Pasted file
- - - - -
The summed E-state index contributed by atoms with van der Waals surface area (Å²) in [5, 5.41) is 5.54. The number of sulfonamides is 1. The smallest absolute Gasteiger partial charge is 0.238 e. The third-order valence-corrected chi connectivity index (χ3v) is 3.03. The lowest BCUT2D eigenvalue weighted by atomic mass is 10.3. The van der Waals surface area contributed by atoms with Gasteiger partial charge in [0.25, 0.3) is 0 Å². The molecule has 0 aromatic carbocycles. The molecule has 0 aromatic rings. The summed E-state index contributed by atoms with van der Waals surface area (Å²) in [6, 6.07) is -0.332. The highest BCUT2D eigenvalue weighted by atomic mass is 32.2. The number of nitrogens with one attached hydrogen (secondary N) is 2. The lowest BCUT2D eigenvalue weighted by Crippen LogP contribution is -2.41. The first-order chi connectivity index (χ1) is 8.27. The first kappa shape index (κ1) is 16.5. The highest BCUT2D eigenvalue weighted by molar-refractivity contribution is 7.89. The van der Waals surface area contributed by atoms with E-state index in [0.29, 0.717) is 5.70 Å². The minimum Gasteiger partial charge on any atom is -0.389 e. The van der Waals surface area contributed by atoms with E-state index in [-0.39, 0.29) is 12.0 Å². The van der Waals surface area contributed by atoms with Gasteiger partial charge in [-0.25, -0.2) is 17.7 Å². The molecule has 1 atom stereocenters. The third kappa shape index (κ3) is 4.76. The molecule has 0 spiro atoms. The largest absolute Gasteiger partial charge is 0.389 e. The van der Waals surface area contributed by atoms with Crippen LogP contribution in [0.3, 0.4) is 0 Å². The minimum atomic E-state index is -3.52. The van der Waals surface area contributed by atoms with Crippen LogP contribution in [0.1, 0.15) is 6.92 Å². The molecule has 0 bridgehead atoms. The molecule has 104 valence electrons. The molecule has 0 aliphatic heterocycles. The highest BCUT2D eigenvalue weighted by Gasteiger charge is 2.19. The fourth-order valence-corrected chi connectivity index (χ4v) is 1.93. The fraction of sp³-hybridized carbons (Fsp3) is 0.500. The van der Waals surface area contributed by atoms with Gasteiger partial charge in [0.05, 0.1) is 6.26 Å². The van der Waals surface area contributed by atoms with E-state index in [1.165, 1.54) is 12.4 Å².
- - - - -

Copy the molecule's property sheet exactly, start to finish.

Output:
The summed E-state index contributed by atoms with van der Waals surface area (Å²) in [5, 5.41) is 5.54. The number of sulfonamides is 1. The smallest absolute Gasteiger partial charge is 0.238 e. The third-order valence-corrected chi connectivity index (χ3v) is 3.03. The lowest BCUT2D eigenvalue weighted by atomic mass is 10.3. The van der Waals surface area contributed by atoms with Gasteiger partial charge in [0.25, 0.3) is 0 Å². The molecule has 0 aromatic carbocycles. The molecule has 0 aromatic rings. The summed E-state index contributed by atoms with van der Waals surface area (Å²) in [6, 6.07) is -0.332. The highest BCUT2D eigenvalue weighted by atomic mass is 32.2. The number of nitrogens with one attached hydrogen (secondary N) is 2. The lowest BCUT2D eigenvalue weighted by Crippen LogP contribution is -2.41. The first-order chi connectivity index (χ1) is 8.27. The first kappa shape index (κ1) is 16.5. The highest BCUT2D eigenvalue weighted by molar-refractivity contribution is 7.89. The van der Waals surface area contributed by atoms with E-state index in [0.29, 0.717) is 5.70 Å². The minimum Gasteiger partial charge on any atom is -0.389 e. The van der Waals surface area contributed by atoms with E-state index in [-0.39, 0.29) is 12.0 Å². The van der Waals surface area contributed by atoms with Gasteiger partial charge in [-0.25, -0.2) is 17.7 Å². The molecule has 1 atom stereocenters. The third kappa shape index (κ3) is 4.76. The molecule has 0 spiro atoms. The largest absolute Gasteiger partial charge is 0.389 e. The van der Waals surface area contributed by atoms with Crippen LogP contribution in [0.3, 0.4) is 0 Å². The minimum atomic E-state index is -3.52. The van der Waals surface area contributed by atoms with Crippen LogP contribution in [0.1, 0.15) is 6.92 Å². The molecule has 0 bridgehead atoms. The molecule has 104 valence electrons. The molecule has 0 aliphatic heterocycles. The highest BCUT2D eigenvalue weighted by Gasteiger charge is 2.19. The fourth-order valence-corrected chi connectivity index (χ4v) is 1.93. The fraction of sp³-hybridized carbons (Fsp3) is 0.500. The van der Waals surface area contributed by atoms with Gasteiger partial charge in [0.05, 0.1) is 6.26 Å². The van der Waals surface area contributed by atoms with E-state index in [1.165, 1.54) is 12.4 Å².